Jaden reveals Will Smith's TED Talks obsession
At the end of an interview with New York magazine – during which father-and-son film stars Will and Jaden Smith declared their certainty that there is a pattern to everything, which has yet to be understood because we have yet to evolve the necessary multidimensional mathematics that is beyond mathematical – 14-year-old Jaden revealed the family's sources: Will watches "hours and hours" of TED talks.
TED (Technology, Education, Design) is a global set of conferences in which speakers are given a maximum of 18 minutes to present their ideas. There are now more than 1 500 of these talks, ranging from the cosmologist Sean Carroll discussing why we aren't a random fluctuation out of the nothingness, why we can't live in thermal equilibrium and how our own universe might have sprung from a universal chicken, to the rather more whimsical Neil Pasricha spilling the beans on the Three As of Awesomeness. These turn out to be Attitude, Awareness and Authenticity and his message seems to come down to being who you are; or possibly a three-year-old version of yourself.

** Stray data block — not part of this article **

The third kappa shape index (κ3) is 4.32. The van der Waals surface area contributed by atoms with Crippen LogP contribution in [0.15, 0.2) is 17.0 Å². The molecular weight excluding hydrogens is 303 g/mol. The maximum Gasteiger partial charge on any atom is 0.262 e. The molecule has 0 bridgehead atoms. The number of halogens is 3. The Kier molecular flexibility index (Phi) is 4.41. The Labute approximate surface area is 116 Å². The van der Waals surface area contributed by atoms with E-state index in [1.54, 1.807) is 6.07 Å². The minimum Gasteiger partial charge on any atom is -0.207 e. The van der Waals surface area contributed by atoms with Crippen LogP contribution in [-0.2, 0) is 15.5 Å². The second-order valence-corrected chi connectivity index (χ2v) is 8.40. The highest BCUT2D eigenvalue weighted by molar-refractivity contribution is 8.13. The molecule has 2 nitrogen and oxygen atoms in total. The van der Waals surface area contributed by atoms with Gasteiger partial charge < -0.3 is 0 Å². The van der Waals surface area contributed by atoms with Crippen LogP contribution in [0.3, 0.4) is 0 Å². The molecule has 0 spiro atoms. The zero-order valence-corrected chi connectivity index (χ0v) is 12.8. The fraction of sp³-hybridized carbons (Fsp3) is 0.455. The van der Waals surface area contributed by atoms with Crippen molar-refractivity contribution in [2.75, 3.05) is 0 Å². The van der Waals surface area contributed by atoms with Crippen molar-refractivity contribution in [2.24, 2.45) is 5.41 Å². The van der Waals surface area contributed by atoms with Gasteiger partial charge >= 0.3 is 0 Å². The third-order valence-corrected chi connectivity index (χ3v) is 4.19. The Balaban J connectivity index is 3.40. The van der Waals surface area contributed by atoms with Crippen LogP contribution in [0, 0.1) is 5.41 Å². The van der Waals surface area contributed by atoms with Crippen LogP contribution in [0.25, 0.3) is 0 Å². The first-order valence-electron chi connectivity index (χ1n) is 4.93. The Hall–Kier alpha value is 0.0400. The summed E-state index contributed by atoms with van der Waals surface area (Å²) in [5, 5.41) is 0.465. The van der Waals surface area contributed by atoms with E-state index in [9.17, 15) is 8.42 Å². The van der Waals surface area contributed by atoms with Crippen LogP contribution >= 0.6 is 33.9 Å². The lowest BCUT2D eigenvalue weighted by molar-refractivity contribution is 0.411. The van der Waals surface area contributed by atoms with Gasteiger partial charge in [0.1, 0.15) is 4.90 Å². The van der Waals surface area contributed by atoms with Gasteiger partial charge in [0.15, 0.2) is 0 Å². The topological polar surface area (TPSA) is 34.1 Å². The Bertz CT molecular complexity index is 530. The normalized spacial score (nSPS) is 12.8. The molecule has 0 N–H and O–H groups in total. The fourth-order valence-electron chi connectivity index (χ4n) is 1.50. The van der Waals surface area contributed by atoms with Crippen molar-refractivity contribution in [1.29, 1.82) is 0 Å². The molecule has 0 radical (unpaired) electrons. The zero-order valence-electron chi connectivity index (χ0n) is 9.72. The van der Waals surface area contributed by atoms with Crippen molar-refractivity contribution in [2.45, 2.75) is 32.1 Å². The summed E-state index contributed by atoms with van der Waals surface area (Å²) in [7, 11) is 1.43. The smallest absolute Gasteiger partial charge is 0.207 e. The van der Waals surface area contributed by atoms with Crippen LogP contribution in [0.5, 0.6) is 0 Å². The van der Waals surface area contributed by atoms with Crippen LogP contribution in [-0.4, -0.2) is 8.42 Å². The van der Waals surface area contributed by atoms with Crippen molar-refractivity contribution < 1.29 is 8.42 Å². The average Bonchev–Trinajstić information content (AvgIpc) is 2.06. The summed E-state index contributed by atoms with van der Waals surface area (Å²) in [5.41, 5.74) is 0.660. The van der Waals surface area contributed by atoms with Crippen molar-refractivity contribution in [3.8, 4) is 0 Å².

So which TED talks has Will been watching? A universal theory of everything is the holy grail of physics and if such an equation had been found you might have expected it to have reached the Nobel committee as well as the TED organisers. That it has come to the attention of neither suggests that Will is on his own here with this breakthrough. Or hasn't quite grasped the science.
More likely, then, Will has been checking out Seth Godin's talk, How to Get Your Ideas to Spread, in which Godin speculates that the only reason bad movies appear at the top of the DVD charts is because they are new and people haven't had time to realise how bad they are.
What he clearly hasn't been watching is the one TED talk from which he could benefit; as Will has detected patterns in things he says have been going for millennia, such as the best actor nominations for the Oscars and the two films he has made with Jaden.
Michael Shermer's The Pattern behind Self-Deception argues that the more deluded and insecure a person is, the more likely they are to find patterns where none exist. Now that does fit a recognisable pattern. – © Guardian News and Media 2013